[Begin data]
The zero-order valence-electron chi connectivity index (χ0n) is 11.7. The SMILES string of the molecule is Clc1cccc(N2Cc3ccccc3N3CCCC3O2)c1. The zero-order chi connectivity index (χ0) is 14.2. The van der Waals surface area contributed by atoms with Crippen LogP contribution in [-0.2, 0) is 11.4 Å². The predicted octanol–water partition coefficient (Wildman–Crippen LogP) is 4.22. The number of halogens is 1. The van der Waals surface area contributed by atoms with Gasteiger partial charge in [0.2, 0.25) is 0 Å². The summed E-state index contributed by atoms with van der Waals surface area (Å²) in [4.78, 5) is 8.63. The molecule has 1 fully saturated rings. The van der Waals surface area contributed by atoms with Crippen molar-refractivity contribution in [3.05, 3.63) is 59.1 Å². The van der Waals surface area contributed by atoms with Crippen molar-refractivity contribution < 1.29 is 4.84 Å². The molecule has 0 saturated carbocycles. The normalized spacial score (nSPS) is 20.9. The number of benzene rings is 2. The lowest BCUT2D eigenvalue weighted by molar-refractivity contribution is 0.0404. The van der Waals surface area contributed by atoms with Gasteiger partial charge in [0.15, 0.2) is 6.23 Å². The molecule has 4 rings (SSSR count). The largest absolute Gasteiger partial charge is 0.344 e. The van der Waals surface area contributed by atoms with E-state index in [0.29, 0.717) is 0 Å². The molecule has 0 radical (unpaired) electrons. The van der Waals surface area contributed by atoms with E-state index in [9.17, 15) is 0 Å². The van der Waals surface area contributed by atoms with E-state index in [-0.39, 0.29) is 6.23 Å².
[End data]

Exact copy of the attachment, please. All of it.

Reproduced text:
The zero-order valence-electron chi connectivity index (χ0n) is 11.7. The SMILES string of the molecule is Clc1cccc(N2Cc3ccccc3N3CCCC3O2)c1. The zero-order chi connectivity index (χ0) is 14.2. The van der Waals surface area contributed by atoms with Crippen LogP contribution in [-0.2, 0) is 11.4 Å². The predicted octanol–water partition coefficient (Wildman–Crippen LogP) is 4.22. The number of halogens is 1. The van der Waals surface area contributed by atoms with Gasteiger partial charge in [0.2, 0.25) is 0 Å². The summed E-state index contributed by atoms with van der Waals surface area (Å²) in [4.78, 5) is 8.63. The molecule has 1 fully saturated rings. The van der Waals surface area contributed by atoms with Crippen molar-refractivity contribution in [3.05, 3.63) is 59.1 Å². The van der Waals surface area contributed by atoms with Crippen molar-refractivity contribution < 1.29 is 4.84 Å². The molecule has 0 saturated carbocycles. The normalized spacial score (nSPS) is 20.9. The number of benzene rings is 2. The lowest BCUT2D eigenvalue weighted by molar-refractivity contribution is 0.0404. The van der Waals surface area contributed by atoms with Gasteiger partial charge in [0.15, 0.2) is 6.23 Å². The molecule has 4 rings (SSSR count). The largest absolute Gasteiger partial charge is 0.344 e. The van der Waals surface area contributed by atoms with E-state index in [0.29, 0.717) is 0 Å². The molecule has 0 radical (unpaired) electrons. The van der Waals surface area contributed by atoms with E-state index in [9.17, 15) is 0 Å². The van der Waals surface area contributed by atoms with E-state index in [-0.39, 0.29) is 6.23 Å².